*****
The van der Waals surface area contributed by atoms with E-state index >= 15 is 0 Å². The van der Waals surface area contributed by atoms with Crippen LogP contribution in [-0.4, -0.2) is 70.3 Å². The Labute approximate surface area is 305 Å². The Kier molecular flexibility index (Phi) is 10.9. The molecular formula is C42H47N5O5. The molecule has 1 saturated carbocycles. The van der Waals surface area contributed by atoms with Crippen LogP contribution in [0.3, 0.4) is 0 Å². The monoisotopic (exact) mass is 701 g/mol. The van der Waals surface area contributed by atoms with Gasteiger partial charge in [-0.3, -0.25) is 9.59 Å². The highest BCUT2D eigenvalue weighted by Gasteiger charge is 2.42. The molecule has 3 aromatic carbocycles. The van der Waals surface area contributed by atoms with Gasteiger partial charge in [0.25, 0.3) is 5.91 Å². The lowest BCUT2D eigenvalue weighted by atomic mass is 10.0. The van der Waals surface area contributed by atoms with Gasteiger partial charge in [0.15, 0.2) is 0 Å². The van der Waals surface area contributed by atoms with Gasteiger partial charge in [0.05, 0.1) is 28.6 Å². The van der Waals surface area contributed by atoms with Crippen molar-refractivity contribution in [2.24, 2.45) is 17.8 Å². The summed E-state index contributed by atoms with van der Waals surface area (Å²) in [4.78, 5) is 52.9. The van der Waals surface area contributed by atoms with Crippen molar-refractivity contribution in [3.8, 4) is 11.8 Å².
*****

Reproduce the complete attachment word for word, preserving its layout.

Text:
The van der Waals surface area contributed by atoms with E-state index >= 15 is 0 Å². The van der Waals surface area contributed by atoms with Crippen LogP contribution in [-0.4, -0.2) is 70.3 Å². The Labute approximate surface area is 305 Å². The Kier molecular flexibility index (Phi) is 10.9. The molecular formula is C42H47N5O5. The molecule has 1 saturated carbocycles. The van der Waals surface area contributed by atoms with Crippen LogP contribution in [0.3, 0.4) is 0 Å². The monoisotopic (exact) mass is 701 g/mol. The van der Waals surface area contributed by atoms with Gasteiger partial charge in [-0.3, -0.25) is 9.59 Å². The highest BCUT2D eigenvalue weighted by Gasteiger charge is 2.42. The molecule has 3 aromatic carbocycles. The van der Waals surface area contributed by atoms with Gasteiger partial charge in [0.25, 0.3) is 5.91 Å². The lowest BCUT2D eigenvalue weighted by atomic mass is 10.0. The van der Waals surface area contributed by atoms with Gasteiger partial charge in [0.15, 0.2) is 0 Å². The van der Waals surface area contributed by atoms with Gasteiger partial charge in [0.05, 0.1) is 28.6 Å². The van der Waals surface area contributed by atoms with Crippen molar-refractivity contribution in [2.24, 2.45) is 17.8 Å². The summed E-state index contributed by atoms with van der Waals surface area (Å²) in [4.78, 5) is 52.9. The van der Waals surface area contributed by atoms with Crippen molar-refractivity contribution in [3.8, 4) is 11.8 Å².